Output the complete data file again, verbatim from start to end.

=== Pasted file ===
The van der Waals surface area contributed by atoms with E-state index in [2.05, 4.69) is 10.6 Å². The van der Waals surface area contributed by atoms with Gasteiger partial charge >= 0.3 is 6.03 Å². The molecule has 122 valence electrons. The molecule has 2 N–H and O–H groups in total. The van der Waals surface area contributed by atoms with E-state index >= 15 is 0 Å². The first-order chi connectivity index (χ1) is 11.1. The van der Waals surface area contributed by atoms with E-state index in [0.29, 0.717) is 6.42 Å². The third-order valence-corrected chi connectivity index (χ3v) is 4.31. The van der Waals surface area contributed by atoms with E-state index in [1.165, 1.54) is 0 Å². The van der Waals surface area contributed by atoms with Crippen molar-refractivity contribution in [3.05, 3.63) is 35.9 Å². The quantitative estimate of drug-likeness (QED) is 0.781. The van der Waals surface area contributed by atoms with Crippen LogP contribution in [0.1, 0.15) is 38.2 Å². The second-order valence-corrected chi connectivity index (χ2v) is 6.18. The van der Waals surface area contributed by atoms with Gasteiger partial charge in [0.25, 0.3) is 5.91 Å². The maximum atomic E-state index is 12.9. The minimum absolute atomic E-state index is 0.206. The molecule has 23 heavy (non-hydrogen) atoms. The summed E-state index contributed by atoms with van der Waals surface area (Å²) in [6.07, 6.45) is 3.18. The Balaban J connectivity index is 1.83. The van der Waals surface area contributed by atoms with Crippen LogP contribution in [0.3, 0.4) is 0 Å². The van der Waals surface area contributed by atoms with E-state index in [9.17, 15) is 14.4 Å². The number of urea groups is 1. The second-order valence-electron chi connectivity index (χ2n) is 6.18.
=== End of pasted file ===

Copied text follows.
The van der Waals surface area contributed by atoms with E-state index in [2.05, 4.69) is 10.6 Å². The van der Waals surface area contributed by atoms with Gasteiger partial charge >= 0.3 is 6.03 Å². The molecule has 122 valence electrons. The molecule has 2 N–H and O–H groups in total. The van der Waals surface area contributed by atoms with E-state index >= 15 is 0 Å². The first-order chi connectivity index (χ1) is 11.1. The van der Waals surface area contributed by atoms with E-state index in [0.29, 0.717) is 6.42 Å². The third-order valence-corrected chi connectivity index (χ3v) is 4.31. The van der Waals surface area contributed by atoms with E-state index in [1.165, 1.54) is 0 Å². The van der Waals surface area contributed by atoms with Crippen molar-refractivity contribution in [3.05, 3.63) is 35.9 Å². The quantitative estimate of drug-likeness (QED) is 0.781. The van der Waals surface area contributed by atoms with Crippen LogP contribution in [0.1, 0.15) is 38.2 Å². The second-order valence-corrected chi connectivity index (χ2v) is 6.18. The van der Waals surface area contributed by atoms with Gasteiger partial charge in [0.25, 0.3) is 5.91 Å². The maximum atomic E-state index is 12.9. The minimum absolute atomic E-state index is 0.206. The molecule has 23 heavy (non-hydrogen) atoms. The summed E-state index contributed by atoms with van der Waals surface area (Å²) in [6.07, 6.45) is 3.18. The Balaban J connectivity index is 1.83. The van der Waals surface area contributed by atoms with Crippen LogP contribution in [0.3, 0.4) is 0 Å². The van der Waals surface area contributed by atoms with E-state index in [9.17, 15) is 14.4 Å². The number of urea groups is 1. The second-order valence-electron chi connectivity index (χ2n) is 6.18.